Transcribed from A Standard History of Kansas and Kansans, written and compiled by William E. Connelley, Secretary of the Kansas State Historical Society, Topeka. [Revised ed.] Chicago: Lewis Publishing Co., 1919, c1918. 5 v. (xlviii, 2530 p., [155] leaves of plates): ill., maps (some fold.), ports.; 27 cm.

Louis Adelbert Champlin

LOUIS ADELBERT CHAMPLIN has been a resident of Kansas nearly forty years, and most of that time has been spent in and around Phillipsburg, where he is known as one of the extensive farmers and land owners, a thorough business man, and as a citizen who has been identified with much of the public life of his home city.

Mr. Champlin was born in Allegany County, New York, November 6, 1858. His grandfather, William H. Champlin, was a native of Rhode Island and one of the early settlers in Allegany County, New York, where he cleared away the forest which at one time covered his farm. He died there in middle life. His wife was Sarah Saunders, a native of Rhode Island, who lived to advanced years and died in Allegany County. The Champlins came originally from England.

William H. Champlin, father of the Phillipsburg business man, was born in Allegany County, New York, was a farmer, and in 1861 volunteered his services in Company E of the Eighty-fifth New York Infantry. He was captured, sent to the notorious Andersonville prison, and there suffered such extremities of hunger and hardships that he became one of the victims of that historic stockade and died August 5, 1863. In politics he was a republican. He married Hannah Kenyon, who was born in Rhode Island in 1824 and died in Allegany County, New York, in June, 1917, at the age of ninety-three. She spent her last years on the old home farm there and had been brought to Allegany County when an infant by her parents. Her children were four in number: Vinnie, who is unmarried and still lives on the old homestead in Allegany County; W. H., who came to Kansas in 1875, located on a farm at Nortonville, and in 1891, while on a trip to Lenora, accidentally shot himself and died in Lenora; Louis A., the third in age; and Louise, who resides at Ithaca, New York, widow of Joseph Price, who before his death was a merchant at Friendship, New York.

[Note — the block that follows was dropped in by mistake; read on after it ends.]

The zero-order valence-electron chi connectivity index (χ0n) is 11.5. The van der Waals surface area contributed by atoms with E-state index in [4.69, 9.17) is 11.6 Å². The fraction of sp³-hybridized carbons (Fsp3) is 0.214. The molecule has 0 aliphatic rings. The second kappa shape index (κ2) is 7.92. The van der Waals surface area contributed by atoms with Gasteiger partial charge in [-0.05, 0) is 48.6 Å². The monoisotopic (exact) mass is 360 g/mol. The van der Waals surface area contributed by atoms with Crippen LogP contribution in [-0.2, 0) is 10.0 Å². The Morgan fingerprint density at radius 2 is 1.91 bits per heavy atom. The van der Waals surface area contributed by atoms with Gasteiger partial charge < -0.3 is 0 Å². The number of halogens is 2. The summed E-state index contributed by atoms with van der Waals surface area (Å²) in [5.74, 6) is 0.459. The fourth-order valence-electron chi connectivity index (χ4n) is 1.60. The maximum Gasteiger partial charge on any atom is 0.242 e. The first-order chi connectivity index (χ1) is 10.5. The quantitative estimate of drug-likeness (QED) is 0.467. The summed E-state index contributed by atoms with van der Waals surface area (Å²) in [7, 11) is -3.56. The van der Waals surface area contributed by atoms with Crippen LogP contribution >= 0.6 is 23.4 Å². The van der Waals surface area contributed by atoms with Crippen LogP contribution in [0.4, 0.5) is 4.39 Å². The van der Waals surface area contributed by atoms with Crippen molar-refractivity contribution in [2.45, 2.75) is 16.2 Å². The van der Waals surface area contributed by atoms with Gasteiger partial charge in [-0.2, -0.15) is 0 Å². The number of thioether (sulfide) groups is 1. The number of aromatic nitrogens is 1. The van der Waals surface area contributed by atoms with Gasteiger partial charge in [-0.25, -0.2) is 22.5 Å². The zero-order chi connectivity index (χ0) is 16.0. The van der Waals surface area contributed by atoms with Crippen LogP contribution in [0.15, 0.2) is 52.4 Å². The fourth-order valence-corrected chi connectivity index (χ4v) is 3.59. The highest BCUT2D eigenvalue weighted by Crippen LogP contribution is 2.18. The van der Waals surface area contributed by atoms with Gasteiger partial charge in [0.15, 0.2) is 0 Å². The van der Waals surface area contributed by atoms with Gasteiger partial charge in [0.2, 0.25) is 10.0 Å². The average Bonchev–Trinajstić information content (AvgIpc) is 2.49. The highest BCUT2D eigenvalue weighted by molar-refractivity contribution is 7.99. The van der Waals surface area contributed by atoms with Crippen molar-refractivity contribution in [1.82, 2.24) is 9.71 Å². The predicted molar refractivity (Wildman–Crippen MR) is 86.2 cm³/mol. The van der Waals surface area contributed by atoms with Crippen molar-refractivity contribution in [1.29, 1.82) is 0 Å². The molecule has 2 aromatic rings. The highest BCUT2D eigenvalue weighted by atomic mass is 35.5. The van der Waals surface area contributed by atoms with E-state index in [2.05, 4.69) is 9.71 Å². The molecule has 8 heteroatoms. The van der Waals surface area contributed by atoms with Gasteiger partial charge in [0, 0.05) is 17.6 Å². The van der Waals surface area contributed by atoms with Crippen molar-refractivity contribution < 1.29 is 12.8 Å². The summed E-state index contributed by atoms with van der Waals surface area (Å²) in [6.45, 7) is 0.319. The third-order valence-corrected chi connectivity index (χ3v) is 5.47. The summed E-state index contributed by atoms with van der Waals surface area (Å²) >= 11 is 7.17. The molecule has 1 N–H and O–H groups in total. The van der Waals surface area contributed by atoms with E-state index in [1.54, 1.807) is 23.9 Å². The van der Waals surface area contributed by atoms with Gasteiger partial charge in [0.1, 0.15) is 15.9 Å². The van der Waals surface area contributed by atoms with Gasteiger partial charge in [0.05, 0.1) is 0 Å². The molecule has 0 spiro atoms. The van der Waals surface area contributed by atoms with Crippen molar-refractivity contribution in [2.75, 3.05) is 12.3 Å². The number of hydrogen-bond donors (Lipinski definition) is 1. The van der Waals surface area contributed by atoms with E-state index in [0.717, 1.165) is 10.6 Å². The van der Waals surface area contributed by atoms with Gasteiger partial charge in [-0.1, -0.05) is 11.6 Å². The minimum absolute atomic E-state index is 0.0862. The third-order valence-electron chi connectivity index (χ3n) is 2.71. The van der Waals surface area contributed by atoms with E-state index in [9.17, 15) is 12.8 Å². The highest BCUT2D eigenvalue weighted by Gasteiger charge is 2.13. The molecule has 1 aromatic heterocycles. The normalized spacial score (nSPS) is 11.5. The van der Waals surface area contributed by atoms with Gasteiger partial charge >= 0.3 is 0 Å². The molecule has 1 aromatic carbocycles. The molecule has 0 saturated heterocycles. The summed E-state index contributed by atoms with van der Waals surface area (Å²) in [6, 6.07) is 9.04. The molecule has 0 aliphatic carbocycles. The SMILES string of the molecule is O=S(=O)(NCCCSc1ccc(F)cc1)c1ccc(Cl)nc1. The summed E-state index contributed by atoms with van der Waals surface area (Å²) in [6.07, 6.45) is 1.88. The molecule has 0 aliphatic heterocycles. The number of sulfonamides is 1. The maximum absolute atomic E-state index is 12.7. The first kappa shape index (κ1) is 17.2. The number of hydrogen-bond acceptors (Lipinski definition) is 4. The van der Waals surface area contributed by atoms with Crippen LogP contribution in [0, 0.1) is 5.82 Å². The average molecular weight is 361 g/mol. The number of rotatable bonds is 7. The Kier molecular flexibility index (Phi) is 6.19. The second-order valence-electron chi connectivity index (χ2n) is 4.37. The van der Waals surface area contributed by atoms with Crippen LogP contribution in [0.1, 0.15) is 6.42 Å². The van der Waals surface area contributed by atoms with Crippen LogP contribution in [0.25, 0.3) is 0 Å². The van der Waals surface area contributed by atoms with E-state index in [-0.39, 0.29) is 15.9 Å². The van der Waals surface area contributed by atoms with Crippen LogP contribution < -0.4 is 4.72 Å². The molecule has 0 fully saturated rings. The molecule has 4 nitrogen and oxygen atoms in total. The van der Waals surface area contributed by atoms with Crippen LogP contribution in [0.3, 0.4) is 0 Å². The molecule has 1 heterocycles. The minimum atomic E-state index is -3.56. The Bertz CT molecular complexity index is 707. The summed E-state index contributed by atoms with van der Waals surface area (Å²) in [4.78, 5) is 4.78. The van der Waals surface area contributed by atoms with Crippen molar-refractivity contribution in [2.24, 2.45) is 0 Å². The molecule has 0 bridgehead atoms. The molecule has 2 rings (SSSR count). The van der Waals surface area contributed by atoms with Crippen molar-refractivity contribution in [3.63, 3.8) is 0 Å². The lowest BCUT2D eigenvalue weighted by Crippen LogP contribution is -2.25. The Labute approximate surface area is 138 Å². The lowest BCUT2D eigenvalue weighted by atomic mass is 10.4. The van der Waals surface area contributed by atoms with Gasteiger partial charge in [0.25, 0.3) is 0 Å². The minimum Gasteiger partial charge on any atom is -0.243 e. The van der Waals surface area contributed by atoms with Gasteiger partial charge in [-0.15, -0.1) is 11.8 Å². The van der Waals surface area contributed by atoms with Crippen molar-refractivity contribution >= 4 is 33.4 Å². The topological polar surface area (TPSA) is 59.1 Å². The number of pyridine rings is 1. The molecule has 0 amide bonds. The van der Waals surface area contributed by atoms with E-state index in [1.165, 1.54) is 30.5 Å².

Louis A. Champlin attended the public schools of Allegany County, New York, and was only five years of age when his father died. He attended the high school at Alfred Center and lived with his mother on the home farm to the age of fourteen. His life has been a succession of efforts for his own advancement, beginning as a farm hand in the summer months and attending school in winter. He finished his schooling at the age of eighteen and worked steadily on the farm for two years. Finally he bought a place in Allegany County and cultivated it two years.

In 1880 Mr. Champlin came to Jackson County, Kansas, and was a farmer and stock raiser in that community until 1884, when he moved to Phillipsburg. Here his activities have been varied. For twenty-five years he was a leading stock buyer and feeder, for ten years was in the grain business, owning an elevator and operating a grist mill, and for ten years and up to March, 1917, was a local merchant. His principal interests at the present time are farming and stock raising. His chief farm comprises 640 acres north of Phillipsburg, and he also owns 320 acres in Gove County. He is a director in the Capital Live Stock Insurance Company at Topeka, and, for a number of years was a director of the Farmers National Bank of Phillipsburg.

For five years Mr. Champlin was honored with the office of mayor of Phillipsburg. He is a republican and is affiliated with Phillipsburg Lodge of the Independent Order of Odd Fellows. In 1878, in Allegany County, New York, he married Miss Ida Sparks, a native of Pennsylvania. They had four children: Ethel, who died at the age of eighteen years; Floyd A., who died at the age of twenty-seven; W. H., who died in 1918, as a merchant in Montana; and Louise, wife of John Murphy, a resident of Denver, Colorado.